After the inspiration of Songs of Praise and the innocent amusement provided by All Creatures Great and Small my Sunday evening was entirely spoiled by David Mercer’s Play of the Month – Flint (15 January, BBC1). At the end of this filthy blasphemous black farce, I felt sullied and profoundly sad that the BBC could allow insults against God to be uttered. Henry B Savill, Eastbourne. Sussex.
I was offended at this awful exhibition of bad manners so soon after Songs of Praise. Bawdry and honest rudery are, and always have been a part of things, but snide efforts like Flint we can well do without. J.H. Eisenegger, London N12 (‘Letters: Disgusting ‘Flint’ – and an unsuitable treat for Sunday?’, Radio Times, 4 February 1978, p.63)
The BBC Television Shakespeare (BBC2 1978-85), Festival (BBC1 1980), Play of the Month (BBC1 1982-3)
In the altogether appropriate setting of the Garrick Club in London, the BBC yesterday launched its six-year, £ seven million project to screen all the dramatic works of Shakespeare. Mr. Alistair Milne, managing director of BBC Television, promised that they would be done “straight”. He told a reception for actors, press, producers and directors: “You will not see Pericles on ice, or punk rockers in Julius Caesar”. It was a monumental undertaking, he said. Some people had thought the idea of producing all 37 plays grandiose and foolish, “but the commitment we made was an appropriate one for the BBC to undertake, and only the BBC could do it.” (Anon, ‘All Shakespeare on BBC2’, The Times, 2 November, 1978, p.6)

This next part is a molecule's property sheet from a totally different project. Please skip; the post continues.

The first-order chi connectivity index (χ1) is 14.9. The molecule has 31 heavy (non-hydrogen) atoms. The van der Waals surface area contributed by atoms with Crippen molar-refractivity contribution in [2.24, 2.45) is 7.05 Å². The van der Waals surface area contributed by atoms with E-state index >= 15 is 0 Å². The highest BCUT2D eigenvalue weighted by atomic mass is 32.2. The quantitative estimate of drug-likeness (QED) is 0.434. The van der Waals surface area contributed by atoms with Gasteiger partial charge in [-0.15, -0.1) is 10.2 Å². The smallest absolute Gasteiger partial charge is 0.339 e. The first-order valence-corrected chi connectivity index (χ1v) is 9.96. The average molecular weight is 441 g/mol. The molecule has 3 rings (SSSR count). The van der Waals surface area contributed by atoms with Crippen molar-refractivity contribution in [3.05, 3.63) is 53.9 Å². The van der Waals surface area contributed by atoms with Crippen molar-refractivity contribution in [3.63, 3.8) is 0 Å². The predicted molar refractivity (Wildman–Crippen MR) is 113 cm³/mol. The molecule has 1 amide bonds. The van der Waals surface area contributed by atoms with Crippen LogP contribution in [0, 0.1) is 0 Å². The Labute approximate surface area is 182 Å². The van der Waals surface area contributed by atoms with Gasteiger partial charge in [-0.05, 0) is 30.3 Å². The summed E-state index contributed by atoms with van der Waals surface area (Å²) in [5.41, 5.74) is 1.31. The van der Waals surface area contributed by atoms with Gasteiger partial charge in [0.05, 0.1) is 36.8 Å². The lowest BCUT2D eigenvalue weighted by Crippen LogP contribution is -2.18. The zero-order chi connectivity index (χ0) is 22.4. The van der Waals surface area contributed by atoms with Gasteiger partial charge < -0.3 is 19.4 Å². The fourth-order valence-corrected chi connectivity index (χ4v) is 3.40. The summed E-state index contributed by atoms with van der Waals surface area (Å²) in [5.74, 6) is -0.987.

Messina had left Play of the Month to produce an ambitious new series on BBC2, The BBC Television Shakespeare, to create definitive television versions of all 37 Shakespeare plays. Part of the BBC’s thinking in commissioning this project was financial; the Corporation was the only broadcasting company in the world with both the resources and the theatrical culture to be able to produce such a series, and Shakespeare’s heritage and educational status, combined with new home video technology, meant that such a series could be a sound commercial proposition, with a potential international afterlife decades beyond the original transmission of programmes. These possibilities meant that the series could be financed as an American co-production, co-funded by Morgan bank, Exxon, Time/Life and WNET (Willis, 1991).